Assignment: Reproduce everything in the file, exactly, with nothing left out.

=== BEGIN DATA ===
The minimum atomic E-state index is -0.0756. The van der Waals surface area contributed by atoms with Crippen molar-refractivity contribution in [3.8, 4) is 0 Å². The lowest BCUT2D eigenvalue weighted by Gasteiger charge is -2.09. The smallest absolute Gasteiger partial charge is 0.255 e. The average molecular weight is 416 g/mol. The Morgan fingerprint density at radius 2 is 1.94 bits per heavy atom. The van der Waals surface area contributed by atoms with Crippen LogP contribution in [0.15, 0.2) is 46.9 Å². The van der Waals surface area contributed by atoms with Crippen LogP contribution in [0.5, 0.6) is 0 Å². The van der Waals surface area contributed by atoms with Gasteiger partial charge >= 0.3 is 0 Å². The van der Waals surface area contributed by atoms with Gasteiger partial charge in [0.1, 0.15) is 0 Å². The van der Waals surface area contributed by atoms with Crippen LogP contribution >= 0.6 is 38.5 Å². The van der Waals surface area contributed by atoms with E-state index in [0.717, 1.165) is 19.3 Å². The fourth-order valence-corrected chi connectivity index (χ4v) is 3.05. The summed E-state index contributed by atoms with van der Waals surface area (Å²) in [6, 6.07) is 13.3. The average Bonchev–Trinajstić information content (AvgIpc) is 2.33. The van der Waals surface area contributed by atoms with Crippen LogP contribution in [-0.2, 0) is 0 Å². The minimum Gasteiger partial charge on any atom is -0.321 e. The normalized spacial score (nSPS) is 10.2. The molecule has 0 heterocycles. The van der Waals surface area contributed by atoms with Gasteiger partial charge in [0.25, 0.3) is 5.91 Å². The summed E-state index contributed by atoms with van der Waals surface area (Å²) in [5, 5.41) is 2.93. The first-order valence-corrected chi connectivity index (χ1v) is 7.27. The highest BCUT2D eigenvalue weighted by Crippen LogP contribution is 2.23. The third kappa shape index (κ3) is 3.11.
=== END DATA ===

The minimum atomic E-state index is -0.0756. The van der Waals surface area contributed by atoms with Crippen molar-refractivity contribution in [3.8, 4) is 0 Å². The lowest BCUT2D eigenvalue weighted by Gasteiger charge is -2.09. The smallest absolute Gasteiger partial charge is 0.255 e. The average molecular weight is 416 g/mol. The Morgan fingerprint density at radius 2 is 1.94 bits per heavy atom. The van der Waals surface area contributed by atoms with Crippen LogP contribution in [0.15, 0.2) is 46.9 Å². The van der Waals surface area contributed by atoms with Crippen LogP contribution in [0.5, 0.6) is 0 Å². The van der Waals surface area contributed by atoms with Gasteiger partial charge >= 0.3 is 0 Å². The van der Waals surface area contributed by atoms with Gasteiger partial charge in [0.1, 0.15) is 0 Å². The van der Waals surface area contributed by atoms with Crippen LogP contribution >= 0.6 is 38.5 Å². The van der Waals surface area contributed by atoms with E-state index in [0.717, 1.165) is 19.3 Å². The fourth-order valence-corrected chi connectivity index (χ4v) is 3.05. The summed E-state index contributed by atoms with van der Waals surface area (Å²) in [6, 6.07) is 13.3. The average Bonchev–Trinajstić information content (AvgIpc) is 2.33. The van der Waals surface area contributed by atoms with Crippen LogP contribution in [-0.2, 0) is 0 Å². The minimum Gasteiger partial charge on any atom is -0.321 e. The normalized spacial score (nSPS) is 10.2. The molecule has 0 heterocycles. The van der Waals surface area contributed by atoms with Gasteiger partial charge in [0.25, 0.3) is 5.91 Å². The summed E-state index contributed by atoms with van der Waals surface area (Å²) in [5, 5.41) is 2.93. The first-order valence-corrected chi connectivity index (χ1v) is 7.27. The highest BCUT2D eigenvalue weighted by Crippen LogP contribution is 2.23. The third kappa shape index (κ3) is 3.11.